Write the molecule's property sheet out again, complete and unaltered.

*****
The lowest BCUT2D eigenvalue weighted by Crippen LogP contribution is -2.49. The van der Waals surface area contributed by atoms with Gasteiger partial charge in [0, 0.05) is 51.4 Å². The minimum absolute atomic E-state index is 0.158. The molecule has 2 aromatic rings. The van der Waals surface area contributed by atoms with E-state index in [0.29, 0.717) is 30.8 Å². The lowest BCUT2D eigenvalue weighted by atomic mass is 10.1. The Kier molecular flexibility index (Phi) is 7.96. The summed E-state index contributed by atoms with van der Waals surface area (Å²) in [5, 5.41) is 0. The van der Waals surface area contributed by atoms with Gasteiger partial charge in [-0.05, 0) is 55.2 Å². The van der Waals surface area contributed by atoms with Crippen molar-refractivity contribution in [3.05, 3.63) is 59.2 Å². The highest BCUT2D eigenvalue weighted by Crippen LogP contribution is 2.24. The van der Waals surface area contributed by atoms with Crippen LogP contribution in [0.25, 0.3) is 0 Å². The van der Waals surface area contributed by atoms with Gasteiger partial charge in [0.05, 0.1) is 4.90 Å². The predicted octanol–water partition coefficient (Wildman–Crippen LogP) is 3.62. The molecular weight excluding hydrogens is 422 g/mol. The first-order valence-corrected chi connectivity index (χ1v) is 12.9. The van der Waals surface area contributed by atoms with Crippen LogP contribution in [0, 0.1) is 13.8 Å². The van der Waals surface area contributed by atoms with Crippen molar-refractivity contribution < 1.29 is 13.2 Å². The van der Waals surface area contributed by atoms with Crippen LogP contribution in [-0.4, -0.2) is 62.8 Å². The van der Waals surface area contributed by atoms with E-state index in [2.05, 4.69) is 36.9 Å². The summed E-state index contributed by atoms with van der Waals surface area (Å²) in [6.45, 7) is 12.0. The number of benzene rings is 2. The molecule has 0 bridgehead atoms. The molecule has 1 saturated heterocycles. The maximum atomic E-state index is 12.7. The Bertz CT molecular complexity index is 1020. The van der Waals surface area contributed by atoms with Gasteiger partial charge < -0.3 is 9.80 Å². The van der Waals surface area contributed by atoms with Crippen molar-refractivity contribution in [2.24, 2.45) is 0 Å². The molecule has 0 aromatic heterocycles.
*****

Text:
The lowest BCUT2D eigenvalue weighted by Crippen LogP contribution is -2.49. The van der Waals surface area contributed by atoms with Gasteiger partial charge in [0, 0.05) is 51.4 Å². The minimum absolute atomic E-state index is 0.158. The molecule has 2 aromatic rings. The van der Waals surface area contributed by atoms with E-state index in [0.29, 0.717) is 30.8 Å². The lowest BCUT2D eigenvalue weighted by atomic mass is 10.1. The Kier molecular flexibility index (Phi) is 7.96. The summed E-state index contributed by atoms with van der Waals surface area (Å²) in [5, 5.41) is 0. The van der Waals surface area contributed by atoms with Gasteiger partial charge in [-0.05, 0) is 55.2 Å². The van der Waals surface area contributed by atoms with Crippen molar-refractivity contribution in [3.05, 3.63) is 59.2 Å². The highest BCUT2D eigenvalue weighted by Crippen LogP contribution is 2.24. The van der Waals surface area contributed by atoms with Crippen LogP contribution in [0.25, 0.3) is 0 Å². The van der Waals surface area contributed by atoms with Gasteiger partial charge in [0.05, 0.1) is 4.90 Å². The predicted octanol–water partition coefficient (Wildman–Crippen LogP) is 3.62. The molecular weight excluding hydrogens is 422 g/mol. The first-order valence-corrected chi connectivity index (χ1v) is 12.9. The van der Waals surface area contributed by atoms with Crippen LogP contribution in [0, 0.1) is 13.8 Å². The van der Waals surface area contributed by atoms with Crippen molar-refractivity contribution < 1.29 is 13.2 Å². The van der Waals surface area contributed by atoms with Crippen LogP contribution in [-0.4, -0.2) is 62.8 Å². The van der Waals surface area contributed by atoms with E-state index in [2.05, 4.69) is 36.9 Å². The summed E-state index contributed by atoms with van der Waals surface area (Å²) in [6.45, 7) is 12.0. The number of benzene rings is 2. The molecule has 0 bridgehead atoms. The molecule has 1 saturated heterocycles. The maximum atomic E-state index is 12.7. The Bertz CT molecular complexity index is 1020. The van der Waals surface area contributed by atoms with Gasteiger partial charge < -0.3 is 9.80 Å². The van der Waals surface area contributed by atoms with Crippen molar-refractivity contribution in [2.24, 2.45) is 0 Å². The molecule has 0 aromatic heterocycles.